Traditionally, investors are taught that to beat the market you should buy well-loved stocks with share prices that have outperformed. Although this may be a tried and tested method, there are other investment strategies that could help you beat the market in 2020.
One such method is a contrarian strategy called ‘Dogs of the Dow’, which involves investing in underperforming companies. The strategy was popularised by Michael O’Higgins in his book Beating the Dow and involved buying the 10 worst-performing stocks over the past 12 months on the Dow Jones Industrial Average.
The rationale behind this strategy is that these companies have a lower chance of insolvency. This is because they have a large market capitalisation, pay dividends and can provide the capital that may help them recover over time.
To follow that rationale, here are some of the worst performing ASX 100 stocks from the past 12 months that could help you beat the market in 2020.
Cimic Group Ltd (ASX: CIM) – down 23%
The Cimic share price was trashed in 2019 after the engineering and construction company reported a miss on its interim net profit. The company reported an interim net profit of $367 million that was nearly 10% below market expectations.
Construction accounts for 44% of Cimic’s business operations and the sector experienced a 15% drop in profit, despite the company being awarded new contracts. A shift from fixed-price construction contracts was partially to blame.
On the bright side, if the Cimic share price continues to flounder the construction company could be a prime takeover target.
Challenger Ltd (ASX: CGF) – down 11%
The Challenger Group share price struggled in 2019 as the company faced a difficult trading environment, with lower interest rates and higher costs within the business. Earlier this year, Challenger saw interim profits collapse by 97%, with the company citing increased market volatility and industry disruption. Challenger still expects tough trading conditions over the next 12 months, which could make it hard to see improvements in investment yields, profit margins and annuity sales.
More positively, Challenger announced earlier last year that it had advanced its strategic relationship with Japanese company MS&AD Insurance Group Holdings. MS&AD currently owns 16% of Challenger and further falls in the company’s share price could make it a prime takeover offer.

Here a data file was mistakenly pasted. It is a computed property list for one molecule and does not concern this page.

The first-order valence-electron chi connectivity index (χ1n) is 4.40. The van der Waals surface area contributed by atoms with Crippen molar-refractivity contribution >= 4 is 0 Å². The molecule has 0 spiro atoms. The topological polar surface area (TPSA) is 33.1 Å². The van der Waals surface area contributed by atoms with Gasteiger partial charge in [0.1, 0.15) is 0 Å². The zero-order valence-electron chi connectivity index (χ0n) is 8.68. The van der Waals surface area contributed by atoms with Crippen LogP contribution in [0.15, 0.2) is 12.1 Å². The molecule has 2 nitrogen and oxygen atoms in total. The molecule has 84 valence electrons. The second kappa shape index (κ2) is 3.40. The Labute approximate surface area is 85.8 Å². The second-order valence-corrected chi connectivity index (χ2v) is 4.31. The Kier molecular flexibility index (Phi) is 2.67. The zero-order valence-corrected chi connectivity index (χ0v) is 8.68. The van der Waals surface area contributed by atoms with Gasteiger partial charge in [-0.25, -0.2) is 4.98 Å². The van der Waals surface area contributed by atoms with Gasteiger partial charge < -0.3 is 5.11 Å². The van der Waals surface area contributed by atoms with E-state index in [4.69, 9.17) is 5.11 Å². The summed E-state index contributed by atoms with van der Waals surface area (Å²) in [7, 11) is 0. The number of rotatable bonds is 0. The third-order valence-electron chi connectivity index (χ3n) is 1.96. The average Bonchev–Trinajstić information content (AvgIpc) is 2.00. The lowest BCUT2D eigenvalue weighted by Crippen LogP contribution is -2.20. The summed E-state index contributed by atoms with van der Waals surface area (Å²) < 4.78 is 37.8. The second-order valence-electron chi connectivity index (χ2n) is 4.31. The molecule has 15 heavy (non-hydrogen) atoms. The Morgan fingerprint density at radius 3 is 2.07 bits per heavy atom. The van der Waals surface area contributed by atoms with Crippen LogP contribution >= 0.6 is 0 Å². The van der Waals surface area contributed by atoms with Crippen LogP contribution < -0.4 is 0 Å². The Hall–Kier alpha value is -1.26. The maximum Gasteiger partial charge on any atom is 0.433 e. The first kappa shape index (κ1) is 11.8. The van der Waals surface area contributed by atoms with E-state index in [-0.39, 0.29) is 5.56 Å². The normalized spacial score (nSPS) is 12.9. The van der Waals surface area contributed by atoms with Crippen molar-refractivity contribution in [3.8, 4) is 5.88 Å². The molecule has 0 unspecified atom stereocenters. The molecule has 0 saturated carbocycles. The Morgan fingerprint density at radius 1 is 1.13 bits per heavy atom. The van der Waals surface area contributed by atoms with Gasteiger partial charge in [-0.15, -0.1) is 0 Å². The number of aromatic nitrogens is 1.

Reliance Worldwide Corporation Ltd (ASX: RWC) – down 8%
Reliance is the world’s largest manufacturer of push to connect (PTC) plumbing fittings and water control valves. The company’s flagship product ‘SharkBite’ has been embraced by plumbers who prefer the PTC technology over soldering traditional brass fittings.
Despite closing 2018 at all-time highs, the Reliance share price struggled in 2019 and was down more than 28% at one point last year. Reliance Worldwide released a trading update early last year revising its guidance for FY19. The company downgraded earnings before interest, tax, depreciation and amortisation from between $280 and $290 million to between $260 and $270 million.
Reliance cited subdued sales volumes in the US, trade tensions and the high cost of raw materials as contributing factors. In addition, the $1.2 billion acquisition of John Guest Holdings exposed Reliance to volatility in the British economy given the economic uncertainty of Brexit.
With the ASX finishing 2019 more than 25% higher, some companies could be looking fully valued. This provides an opportunity for long-term investors to search for stocks that have been oversold and have the foundations to bounce back. As always, a good strategy would be to keep these underperforming stocks on a watchlist and wait for positive price action before making an investment decision.
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Nikhil Gangaram has no position in any of the stocks mentioned. The Motley Fool Australia's parent company Motley Fool Holdings Inc. owns shares of Reliance Worldwide Limited. The Motley Fool Australia owns shares of and has recommended Challenger Limited. The Motley Fool Australia has recommended Reliance Worldwide Limited. We Fools may not all hold the same opinions, but we all believe that considering a diverse range of insights makes us better investors. The Motley Fool has a disclosure policy. This article contains general investment advice only (under AFSL 400691). Authorised by Scott Phillips.